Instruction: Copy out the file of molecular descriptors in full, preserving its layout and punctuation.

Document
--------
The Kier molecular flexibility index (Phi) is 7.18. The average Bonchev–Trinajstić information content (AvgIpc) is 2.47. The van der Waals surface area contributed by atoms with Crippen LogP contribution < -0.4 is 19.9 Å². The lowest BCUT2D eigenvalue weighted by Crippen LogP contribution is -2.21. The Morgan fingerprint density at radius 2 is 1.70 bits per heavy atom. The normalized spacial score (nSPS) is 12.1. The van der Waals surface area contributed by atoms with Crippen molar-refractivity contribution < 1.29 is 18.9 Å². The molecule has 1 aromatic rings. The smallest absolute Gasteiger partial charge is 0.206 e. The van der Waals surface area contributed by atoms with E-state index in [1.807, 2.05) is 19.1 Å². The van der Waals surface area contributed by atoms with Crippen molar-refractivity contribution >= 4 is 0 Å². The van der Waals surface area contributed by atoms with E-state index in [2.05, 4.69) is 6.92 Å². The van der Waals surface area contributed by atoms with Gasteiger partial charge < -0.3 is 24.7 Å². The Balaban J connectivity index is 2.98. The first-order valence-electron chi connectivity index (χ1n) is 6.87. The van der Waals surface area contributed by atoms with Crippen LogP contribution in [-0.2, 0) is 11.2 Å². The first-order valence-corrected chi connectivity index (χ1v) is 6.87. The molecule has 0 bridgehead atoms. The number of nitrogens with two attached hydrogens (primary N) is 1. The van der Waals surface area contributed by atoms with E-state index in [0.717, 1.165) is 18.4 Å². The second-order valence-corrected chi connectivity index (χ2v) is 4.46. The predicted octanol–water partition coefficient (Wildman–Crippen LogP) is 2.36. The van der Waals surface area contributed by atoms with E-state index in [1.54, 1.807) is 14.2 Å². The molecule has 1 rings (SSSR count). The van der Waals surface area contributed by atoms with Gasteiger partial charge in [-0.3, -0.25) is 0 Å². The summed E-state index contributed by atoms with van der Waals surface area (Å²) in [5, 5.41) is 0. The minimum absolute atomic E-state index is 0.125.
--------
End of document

The Kier molecular flexibility index (Phi) is 7.18. The average Bonchev–Trinajstić information content (AvgIpc) is 2.47. The van der Waals surface area contributed by atoms with Crippen LogP contribution < -0.4 is 19.9 Å². The lowest BCUT2D eigenvalue weighted by Crippen LogP contribution is -2.21. The Morgan fingerprint density at radius 2 is 1.70 bits per heavy atom. The normalized spacial score (nSPS) is 12.1. The van der Waals surface area contributed by atoms with Crippen molar-refractivity contribution < 1.29 is 18.9 Å². The molecule has 1 aromatic rings. The smallest absolute Gasteiger partial charge is 0.206 e. The van der Waals surface area contributed by atoms with E-state index in [1.807, 2.05) is 19.1 Å². The van der Waals surface area contributed by atoms with Crippen molar-refractivity contribution >= 4 is 0 Å². The van der Waals surface area contributed by atoms with E-state index in [2.05, 4.69) is 6.92 Å². The van der Waals surface area contributed by atoms with Gasteiger partial charge < -0.3 is 24.7 Å². The Balaban J connectivity index is 2.98. The first-order valence-electron chi connectivity index (χ1n) is 6.87. The van der Waals surface area contributed by atoms with Crippen LogP contribution in [-0.2, 0) is 11.2 Å². The first-order valence-corrected chi connectivity index (χ1v) is 6.87. The molecule has 0 bridgehead atoms. The number of nitrogens with two attached hydrogens (primary N) is 1. The van der Waals surface area contributed by atoms with E-state index in [0.717, 1.165) is 18.4 Å². The second-order valence-corrected chi connectivity index (χ2v) is 4.46. The predicted octanol–water partition coefficient (Wildman–Crippen LogP) is 2.36. The van der Waals surface area contributed by atoms with E-state index in [1.54, 1.807) is 14.2 Å². The molecule has 1 rings (SSSR count). The van der Waals surface area contributed by atoms with Gasteiger partial charge in [-0.3, -0.25) is 0 Å². The summed E-state index contributed by atoms with van der Waals surface area (Å²) in [5, 5.41) is 0. The minimum absolute atomic E-state index is 0.125.